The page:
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Imane Ouelhadj, the new face of Unef

The year Imane Ouelhadj arrived for her bachelor’s degree, her university, that of Nanterre (Hauts-de-Seine), was busy celebrating the 50th anniversary of May 68. Nanterre, the starting point of the movement led by Daniel Cohn-Bendit and remained since a high place of student struggles.

But it is not this historical heritage that made the young woman switch to trade unionism. The one who is about to take the head of the National Union of Students of France (Unef) on March 4 joined this organization a few years ago to lead the fight against Parcoursup. The guidance platform “has set up a college selection and prevents young people from following the studies of their choice”she laments.

→ LARGE FORMAT. Parcoursup: investigation into the algorithms that decide the future of our children

The only candidate for the succession of Mélanie Luce, this native of Douai (North), who today lives in Gonesse (Val-d’Oise), will continue to demand the abolition of Parcoursup. With a belief: “It would be enough to open more places in the licenses in tension so that we no longer need to practice the selection there. »

An autonomy allowance calculated according to the student’s income

A pure product of public service and the massification of higher education, this granddaughter of a miner, daughter of a nurse’s aide and a truck driver who did not have access to university, also intends fight against student precariousness. A phenomenon highlighted and accentuated by the pandemic.

Imane Ouelhadj pleads for “an overhaul of the scholarship system, with an increase of €100 for each step”. It also and above all wishes to set up a “autonomy allowance calculated on the basis of the students’ income and not on that of the parents”, an allowance whose amount would be equivalent to the poverty line, around €1,000. The future president of Unef demands, finally, that those under 25 can, if they are not studying, benefit “the same rights as their elders”in particular access to active solidarity income (RSA).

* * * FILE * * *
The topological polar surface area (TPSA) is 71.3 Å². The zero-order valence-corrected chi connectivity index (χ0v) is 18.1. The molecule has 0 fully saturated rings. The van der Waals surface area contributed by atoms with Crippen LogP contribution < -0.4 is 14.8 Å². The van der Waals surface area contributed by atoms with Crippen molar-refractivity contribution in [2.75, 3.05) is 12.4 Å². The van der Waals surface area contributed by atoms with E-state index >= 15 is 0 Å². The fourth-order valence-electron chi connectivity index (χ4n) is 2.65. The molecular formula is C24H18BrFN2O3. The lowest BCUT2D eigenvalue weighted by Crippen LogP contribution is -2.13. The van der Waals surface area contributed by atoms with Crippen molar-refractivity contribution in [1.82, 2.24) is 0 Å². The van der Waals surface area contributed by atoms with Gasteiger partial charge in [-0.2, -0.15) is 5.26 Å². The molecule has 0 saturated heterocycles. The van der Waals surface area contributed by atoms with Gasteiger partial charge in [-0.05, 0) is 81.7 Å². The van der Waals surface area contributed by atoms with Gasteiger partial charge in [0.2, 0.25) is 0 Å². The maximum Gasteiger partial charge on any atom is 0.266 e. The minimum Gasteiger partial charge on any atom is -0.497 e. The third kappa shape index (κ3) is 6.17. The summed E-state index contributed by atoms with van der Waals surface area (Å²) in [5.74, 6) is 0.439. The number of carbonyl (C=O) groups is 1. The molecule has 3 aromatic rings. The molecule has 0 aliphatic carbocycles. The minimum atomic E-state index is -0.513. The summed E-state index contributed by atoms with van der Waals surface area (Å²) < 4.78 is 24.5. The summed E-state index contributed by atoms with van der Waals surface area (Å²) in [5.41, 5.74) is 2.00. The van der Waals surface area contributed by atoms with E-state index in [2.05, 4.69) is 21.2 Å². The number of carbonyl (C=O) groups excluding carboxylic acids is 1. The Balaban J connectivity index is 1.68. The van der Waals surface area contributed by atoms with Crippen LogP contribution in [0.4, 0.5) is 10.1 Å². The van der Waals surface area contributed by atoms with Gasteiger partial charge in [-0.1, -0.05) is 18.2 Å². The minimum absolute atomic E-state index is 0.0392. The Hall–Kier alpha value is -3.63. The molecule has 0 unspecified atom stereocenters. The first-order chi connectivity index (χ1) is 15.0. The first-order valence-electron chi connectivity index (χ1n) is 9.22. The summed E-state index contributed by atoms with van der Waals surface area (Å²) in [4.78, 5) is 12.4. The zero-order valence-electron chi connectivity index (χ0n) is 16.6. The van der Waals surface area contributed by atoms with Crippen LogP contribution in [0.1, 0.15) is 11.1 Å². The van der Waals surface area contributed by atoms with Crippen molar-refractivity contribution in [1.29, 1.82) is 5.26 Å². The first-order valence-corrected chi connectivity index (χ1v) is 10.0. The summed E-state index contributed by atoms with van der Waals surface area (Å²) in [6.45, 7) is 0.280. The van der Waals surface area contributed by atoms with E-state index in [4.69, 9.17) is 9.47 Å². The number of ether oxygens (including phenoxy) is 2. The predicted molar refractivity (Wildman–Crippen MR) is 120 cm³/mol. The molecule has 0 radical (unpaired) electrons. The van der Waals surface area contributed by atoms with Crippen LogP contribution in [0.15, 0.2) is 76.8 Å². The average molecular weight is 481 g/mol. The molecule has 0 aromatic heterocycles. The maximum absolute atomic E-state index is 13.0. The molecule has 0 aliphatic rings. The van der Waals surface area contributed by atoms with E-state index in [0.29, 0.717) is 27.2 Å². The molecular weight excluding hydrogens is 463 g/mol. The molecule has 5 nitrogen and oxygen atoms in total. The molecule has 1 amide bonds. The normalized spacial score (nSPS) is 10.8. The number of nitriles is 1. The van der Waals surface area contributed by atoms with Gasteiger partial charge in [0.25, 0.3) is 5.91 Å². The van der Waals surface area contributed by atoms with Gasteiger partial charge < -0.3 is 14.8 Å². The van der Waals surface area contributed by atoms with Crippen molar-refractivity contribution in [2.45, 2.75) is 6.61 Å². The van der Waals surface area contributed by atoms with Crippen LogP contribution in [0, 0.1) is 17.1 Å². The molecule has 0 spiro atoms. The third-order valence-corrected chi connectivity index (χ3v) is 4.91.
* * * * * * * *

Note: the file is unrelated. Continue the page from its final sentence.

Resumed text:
→ DEBATE. Should the RSA be extended to those under 25?

registering “in the same line” that Mélanie Luce, who is giving up her mandate to devote herself to preparing for the entrance exam to a training center for lawyers, Imane Ouelhadj will oppose a possible increase in registration fees, mentioned recently by Emmanuel Macron before an audience of university officials.

The continuation of societal struggles

The young woman, who after a degree in language sciences is studying political science, also intends to continue the societal struggles of Unef, the fight against sexist and sexual violence and the recognition of different gender identities. She will thus fight for the establishment of neutral toilets (“open to everyone, next to men’s toilets and women’s toilets”). She will also fight so that trans people can be issued a diploma in two versions, one mentioning the first name of use, even before the change of marital status is officially ratified (1).

Imane Ouelhadj, who until now was vice-president of Unef in charge of social issues, does not intend to put an end to the four “single-sex” discussion groups organized once a year by her union to discuss the discrimination suffered. These groups are reserved respectively for women, lesbians, gays and bisexuals, trans people and “racialized” people (who feel discriminated against because of their origins).

Unef doubled by Fage

This initiative had earned many criticisms at Unef. The left-wing union, which has largely freed itself from its historical ties with the Socialist Party, has been accused in particular of racializing social relations and contributing to an Americanization of the academic world, marked by the growing influence of postcolonial studies. “This is a perfectly legitimate field of research. The colonial past is also part of French history,” believes Imane Ouelhadj.

Long the first student union, the Unef is now clearly overtaken by the Fage, historically very established in the sectors of health and sport, and which appears to be less politicized.


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